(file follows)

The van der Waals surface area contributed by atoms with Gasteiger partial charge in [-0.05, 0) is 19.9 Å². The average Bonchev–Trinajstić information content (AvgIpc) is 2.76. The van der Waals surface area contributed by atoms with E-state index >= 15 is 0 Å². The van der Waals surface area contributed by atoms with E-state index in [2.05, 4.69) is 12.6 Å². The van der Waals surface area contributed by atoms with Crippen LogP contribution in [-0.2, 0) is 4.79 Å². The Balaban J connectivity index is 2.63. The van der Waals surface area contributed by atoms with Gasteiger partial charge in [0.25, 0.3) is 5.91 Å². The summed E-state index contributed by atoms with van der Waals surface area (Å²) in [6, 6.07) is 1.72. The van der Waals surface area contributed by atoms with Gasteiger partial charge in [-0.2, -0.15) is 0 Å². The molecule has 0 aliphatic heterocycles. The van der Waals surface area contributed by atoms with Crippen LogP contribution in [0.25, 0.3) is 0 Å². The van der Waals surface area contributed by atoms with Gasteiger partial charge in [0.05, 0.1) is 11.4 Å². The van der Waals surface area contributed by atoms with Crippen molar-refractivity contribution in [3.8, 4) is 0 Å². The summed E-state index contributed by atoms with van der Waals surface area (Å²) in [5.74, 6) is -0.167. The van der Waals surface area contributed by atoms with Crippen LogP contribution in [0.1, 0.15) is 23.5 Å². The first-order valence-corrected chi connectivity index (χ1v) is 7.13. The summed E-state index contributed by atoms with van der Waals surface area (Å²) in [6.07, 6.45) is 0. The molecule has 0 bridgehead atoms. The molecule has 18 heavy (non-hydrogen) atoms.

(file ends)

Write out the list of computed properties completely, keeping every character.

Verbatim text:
The van der Waals surface area contributed by atoms with Gasteiger partial charge in [-0.05, 0) is 19.9 Å². The average Bonchev–Trinajstić information content (AvgIpc) is 2.76. The van der Waals surface area contributed by atoms with E-state index >= 15 is 0 Å². The van der Waals surface area contributed by atoms with E-state index in [2.05, 4.69) is 12.6 Å². The van der Waals surface area contributed by atoms with Crippen LogP contribution in [-0.2, 0) is 4.79 Å². The Balaban J connectivity index is 2.63. The van der Waals surface area contributed by atoms with Gasteiger partial charge in [0.25, 0.3) is 5.91 Å². The summed E-state index contributed by atoms with van der Waals surface area (Å²) in [6, 6.07) is 1.72. The van der Waals surface area contributed by atoms with Gasteiger partial charge in [-0.2, -0.15) is 0 Å². The molecule has 0 aliphatic heterocycles. The van der Waals surface area contributed by atoms with Crippen LogP contribution in [0.25, 0.3) is 0 Å². The van der Waals surface area contributed by atoms with Gasteiger partial charge in [0.05, 0.1) is 11.4 Å². The van der Waals surface area contributed by atoms with Crippen molar-refractivity contribution in [3.8, 4) is 0 Å². The summed E-state index contributed by atoms with van der Waals surface area (Å²) in [5.74, 6) is -0.167. The van der Waals surface area contributed by atoms with Crippen LogP contribution in [0.1, 0.15) is 23.5 Å². The first-order valence-corrected chi connectivity index (χ1v) is 7.13. The summed E-state index contributed by atoms with van der Waals surface area (Å²) in [6.07, 6.45) is 0. The molecule has 0 bridgehead atoms. The molecule has 18 heavy (non-hydrogen) atoms.